5. 5. Invited Talks A General Class of No-Regret Learning Algorithms and Game-Theoretic Equilibria Amy Greenwald, Brown University No-regret learning algorithms have attracted a great deal of attention in the game theoretic and machine learning communities. Whereas rational agents act so as to maximize their expected utilities, no-regret learners are boundedly rational agents that act so as to minimize their "regret". In this talk, we discuss the behavior of no-regret learning algorithms in repeated games. Specifically, we introduce a general class of algorithms called no-Φ-regret learning, which includes common variants of no-regret learning such as no external-regret and no-internal- regret learning. Analogously, we introduce a class of game-theoretic equilibria called Φ- equilibria. We show that no-Φ-regret learning algorithms converge to Φ-equilibria. In particular, no-external-regret learning converges to minimax equilibrium in zero-sum games; and no-internal-regret learning converges to correlated equilibrium in general-sum games. Although our class of no-regret algorithms is quite extensive, no algorithm in this class learns Nash equilibrium. Speaker biography: Dr. Amy Greenwald is an assistant professor of computer science at Brown University in Providence, Rhode Island. Her primary research area is the study of economic interactions among computational agents. Her primary methodologies are game-theoretic analysis and simulation. Her work is applicable in areas ranging from dynamic pricing to autonomous bidding to transportation planning and scheduling. She was awarded a Sloan Fellowship in 2006; she was nominated for the 2002 Presidential Early Career Award for Scientists and Engineers (PECASE); and she was named one of the Computing Research Association's Digital Government Fellows in 2001. Before joining the faculty at Brown, Dr. Greenwald was employed by IBM's T.J. Watson Research Center, where she researched Information Economies. Her paper entitled "Shopbots and Pricebots" (joint work with Jeff Kephart) was named Best Paper at IBM Research in 2000. Clustering High-Dimensional Data Jennifer Dy, Northeastern University Creating effective algorithms for unsupervised learning is important because vast amounts of data preclude humans from manually labeling the categories of each instance. In addition, human labeling is expensive and subjective. Therefore, a majority of existing data is unsupervised (unlabeled). The goal of unsupervised learning or cluster analysis is to group "similar" objects together. "Similarity" is typically defined by a metric or a probability model. These measures are highly dependent on the features representing the data. Many clustering algorithms assume that relevant features have been determined by the domain experts. But, not all features are important. Moreover, many clustering algorithms fail when dealing with high-dimensions. We present two approaches for dealing with clustering in high-dimensional spaces: 1. Feature selection for clustering, through Gaussian mixtures and the maximum likelihood and scatter separability criteria, and 2. Hierarchical feature transformation and clustering, through automated hierarchical mixtures of probabilistic principal component analyzers. 4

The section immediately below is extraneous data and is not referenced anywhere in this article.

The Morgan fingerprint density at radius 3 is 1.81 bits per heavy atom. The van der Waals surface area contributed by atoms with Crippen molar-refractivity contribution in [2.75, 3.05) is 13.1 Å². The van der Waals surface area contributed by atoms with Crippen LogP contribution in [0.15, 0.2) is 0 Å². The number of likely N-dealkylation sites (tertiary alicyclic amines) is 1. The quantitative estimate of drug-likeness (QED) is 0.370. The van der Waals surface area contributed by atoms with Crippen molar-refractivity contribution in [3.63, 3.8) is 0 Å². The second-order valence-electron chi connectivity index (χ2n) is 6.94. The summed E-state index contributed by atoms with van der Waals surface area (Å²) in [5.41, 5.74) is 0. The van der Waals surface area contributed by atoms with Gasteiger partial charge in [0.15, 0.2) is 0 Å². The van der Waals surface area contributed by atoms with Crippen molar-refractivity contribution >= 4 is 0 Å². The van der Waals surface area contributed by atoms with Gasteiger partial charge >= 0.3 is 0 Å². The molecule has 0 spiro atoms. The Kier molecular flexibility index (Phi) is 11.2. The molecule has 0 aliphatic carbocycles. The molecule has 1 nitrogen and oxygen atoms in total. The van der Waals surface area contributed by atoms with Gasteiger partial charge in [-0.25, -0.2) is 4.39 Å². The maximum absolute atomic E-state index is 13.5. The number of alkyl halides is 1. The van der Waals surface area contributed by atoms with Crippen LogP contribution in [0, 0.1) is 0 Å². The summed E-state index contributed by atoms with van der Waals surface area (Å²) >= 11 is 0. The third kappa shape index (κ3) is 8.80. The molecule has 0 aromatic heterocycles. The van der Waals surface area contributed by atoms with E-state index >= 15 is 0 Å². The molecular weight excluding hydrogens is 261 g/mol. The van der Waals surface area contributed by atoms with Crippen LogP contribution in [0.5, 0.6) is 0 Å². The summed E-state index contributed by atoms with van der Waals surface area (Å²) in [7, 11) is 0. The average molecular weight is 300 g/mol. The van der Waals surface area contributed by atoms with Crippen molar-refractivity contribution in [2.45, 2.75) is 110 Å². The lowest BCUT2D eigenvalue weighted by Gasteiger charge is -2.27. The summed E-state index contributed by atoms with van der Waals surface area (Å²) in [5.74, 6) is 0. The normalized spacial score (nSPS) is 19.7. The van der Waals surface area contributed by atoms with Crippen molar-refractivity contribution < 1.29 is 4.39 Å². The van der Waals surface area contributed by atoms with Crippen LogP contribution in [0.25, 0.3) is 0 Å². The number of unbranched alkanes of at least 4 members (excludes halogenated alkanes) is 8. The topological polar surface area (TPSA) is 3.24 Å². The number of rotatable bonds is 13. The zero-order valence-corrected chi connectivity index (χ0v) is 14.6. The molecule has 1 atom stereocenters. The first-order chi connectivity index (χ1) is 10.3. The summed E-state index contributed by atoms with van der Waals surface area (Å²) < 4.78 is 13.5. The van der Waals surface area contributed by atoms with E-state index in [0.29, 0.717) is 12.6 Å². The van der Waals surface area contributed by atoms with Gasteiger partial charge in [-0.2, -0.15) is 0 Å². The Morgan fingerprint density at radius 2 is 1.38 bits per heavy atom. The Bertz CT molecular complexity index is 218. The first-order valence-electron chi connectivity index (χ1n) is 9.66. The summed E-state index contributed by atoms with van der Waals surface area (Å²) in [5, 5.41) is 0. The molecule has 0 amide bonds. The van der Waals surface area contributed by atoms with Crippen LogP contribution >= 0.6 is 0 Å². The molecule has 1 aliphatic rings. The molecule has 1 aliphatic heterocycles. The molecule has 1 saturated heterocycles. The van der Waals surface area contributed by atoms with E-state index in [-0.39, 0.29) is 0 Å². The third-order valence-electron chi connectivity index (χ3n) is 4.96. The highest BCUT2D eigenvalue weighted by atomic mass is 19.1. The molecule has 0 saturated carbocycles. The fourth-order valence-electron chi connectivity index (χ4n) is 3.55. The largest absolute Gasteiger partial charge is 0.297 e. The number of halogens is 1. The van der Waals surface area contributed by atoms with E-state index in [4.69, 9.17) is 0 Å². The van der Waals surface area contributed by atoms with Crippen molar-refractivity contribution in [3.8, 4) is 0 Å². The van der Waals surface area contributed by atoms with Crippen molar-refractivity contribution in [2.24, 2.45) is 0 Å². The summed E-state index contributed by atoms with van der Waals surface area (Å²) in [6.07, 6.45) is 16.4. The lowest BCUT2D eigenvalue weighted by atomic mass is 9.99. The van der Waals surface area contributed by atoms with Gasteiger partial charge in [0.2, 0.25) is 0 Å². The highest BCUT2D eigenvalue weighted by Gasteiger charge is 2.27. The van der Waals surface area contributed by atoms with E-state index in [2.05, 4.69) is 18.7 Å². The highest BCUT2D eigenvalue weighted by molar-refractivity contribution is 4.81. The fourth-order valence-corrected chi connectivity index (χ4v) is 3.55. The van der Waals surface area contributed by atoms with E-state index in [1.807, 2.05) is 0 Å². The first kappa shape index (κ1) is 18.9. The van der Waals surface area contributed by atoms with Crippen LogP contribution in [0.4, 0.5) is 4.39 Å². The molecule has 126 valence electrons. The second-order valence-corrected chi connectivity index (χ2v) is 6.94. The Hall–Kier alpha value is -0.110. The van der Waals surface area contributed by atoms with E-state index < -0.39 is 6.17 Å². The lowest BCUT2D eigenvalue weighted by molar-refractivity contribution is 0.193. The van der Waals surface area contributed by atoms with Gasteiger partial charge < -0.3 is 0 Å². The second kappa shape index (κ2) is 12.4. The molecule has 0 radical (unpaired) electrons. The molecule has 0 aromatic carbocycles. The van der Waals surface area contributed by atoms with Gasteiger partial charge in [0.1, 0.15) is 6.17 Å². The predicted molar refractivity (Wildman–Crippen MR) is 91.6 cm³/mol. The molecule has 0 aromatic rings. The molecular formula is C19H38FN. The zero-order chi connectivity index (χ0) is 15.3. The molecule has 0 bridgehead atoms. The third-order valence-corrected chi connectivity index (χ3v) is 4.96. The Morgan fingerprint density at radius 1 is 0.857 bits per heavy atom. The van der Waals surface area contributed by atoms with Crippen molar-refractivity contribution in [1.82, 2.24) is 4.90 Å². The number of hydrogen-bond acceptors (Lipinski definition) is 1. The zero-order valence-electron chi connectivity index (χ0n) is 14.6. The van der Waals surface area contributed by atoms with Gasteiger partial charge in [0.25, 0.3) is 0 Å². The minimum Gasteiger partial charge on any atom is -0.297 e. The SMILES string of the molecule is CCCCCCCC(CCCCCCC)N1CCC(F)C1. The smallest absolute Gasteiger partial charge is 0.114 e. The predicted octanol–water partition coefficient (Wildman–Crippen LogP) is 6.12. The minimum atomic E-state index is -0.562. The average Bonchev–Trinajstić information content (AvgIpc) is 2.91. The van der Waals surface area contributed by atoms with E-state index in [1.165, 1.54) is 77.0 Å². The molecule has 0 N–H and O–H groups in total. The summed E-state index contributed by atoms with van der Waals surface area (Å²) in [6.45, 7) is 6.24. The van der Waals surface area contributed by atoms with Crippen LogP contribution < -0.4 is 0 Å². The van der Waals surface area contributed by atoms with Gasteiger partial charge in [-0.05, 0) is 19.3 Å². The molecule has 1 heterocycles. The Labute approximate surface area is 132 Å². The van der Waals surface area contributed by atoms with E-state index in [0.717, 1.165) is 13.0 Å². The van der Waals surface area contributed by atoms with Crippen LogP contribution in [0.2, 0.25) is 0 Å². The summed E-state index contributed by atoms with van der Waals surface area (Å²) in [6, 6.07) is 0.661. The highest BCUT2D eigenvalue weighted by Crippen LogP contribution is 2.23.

6. 6. Speaker biography: Dr. Jennifer G. Dy is an assistant professor at the Department of Electrical and Computer Engineering, Northeastern University, Boston, MA, since 2002. She obtained her MS and PhD in 1997 and 2001 respectively from the School of Electrical and Computer Engineering, Purdue University, West Lafayette, IN, and her BS degree in 1993 from the Department of Electrical Engineering, University of the Philippines. She received an NSF Career award in 2004. She is an editorial board member for the journal, Machine Learning since 2004, and publications chair for the International Conference on Machine Learning in 2004. Her research interests include Machine Learning, Data Mining, Statistical Pattern Recognition, and Computer Vision. Recent advances in near-neighbor learning Maya R. Gupta, University of Washington Recent advances in nearest-neighbor learning are shown for adaptive neighborhood definitions, neighborhood weighting, and estimating given nearest-neighbors. In particular, it is shown that weights that solve linear interpolation equations minimize the first-order learning error, and this is coupled with the principle of maximum entropy to create a flexible weighting approach. Different approaches to adaptive neighborhoods are contrasted, the focus being on neighborhoods that form a convex hull around the test point. Standard weighted nearest-neighbor estimation is shown to maximize likelihood, and it is shown that minimizing expected Bregman divergence instead leads to optimal solutions in terms of expected misclassification cost. Applications may include the testing of pipeline integrity, custom color enhancements, and estimation for color management. Speaker biography: Maya Gupta completed her Ph.D. in Electrical Engineering in 2003 at Stanford University as a National Science Foundation Graduate Fellow. Her undergraduate studies led to a BS in Electrical Engineering and a BA in Economics from Rice University in 1997. From 1999- 2003 she worked for Ricoh's California Research Center as a color image processing research engineer. In the fall of 2003, she joined the EE faculty of the University of Washington as an Assistant Professor where she also serves as an Adjunct Assistant Professor of Applied Mathematics. More information about her research is available at her group's webpage: idl.ee.washington.edu. Modeling and Learning User Preferences for Sets of Objects Marie desJardins, University of Maryland, Baltimore County Most work on preference learning has focused on pairwise preferences or rankings over individual items. In many application domains, however, when a set of items is presented together, the individual items can interact in ways that increase (via complementarity) or decrease (via redundancy or incompatibility) the quality of the set as a whole. In this talk, I will describe the DD-PREF language that we have developed for specifying set-based preferences. One problem with such a language is that it may be difficult for users to explicitly specify their preferences quantitatively. Therefore, we have also developed an approach for learning these preferences. Our learning method takes as input a collection of positive examples―that is, one or more sets that have been identified by a user as desirable. Kernel density estimation is used to estimate the value function for individual items, and the desired set diversity is estimated from the average set diversity 5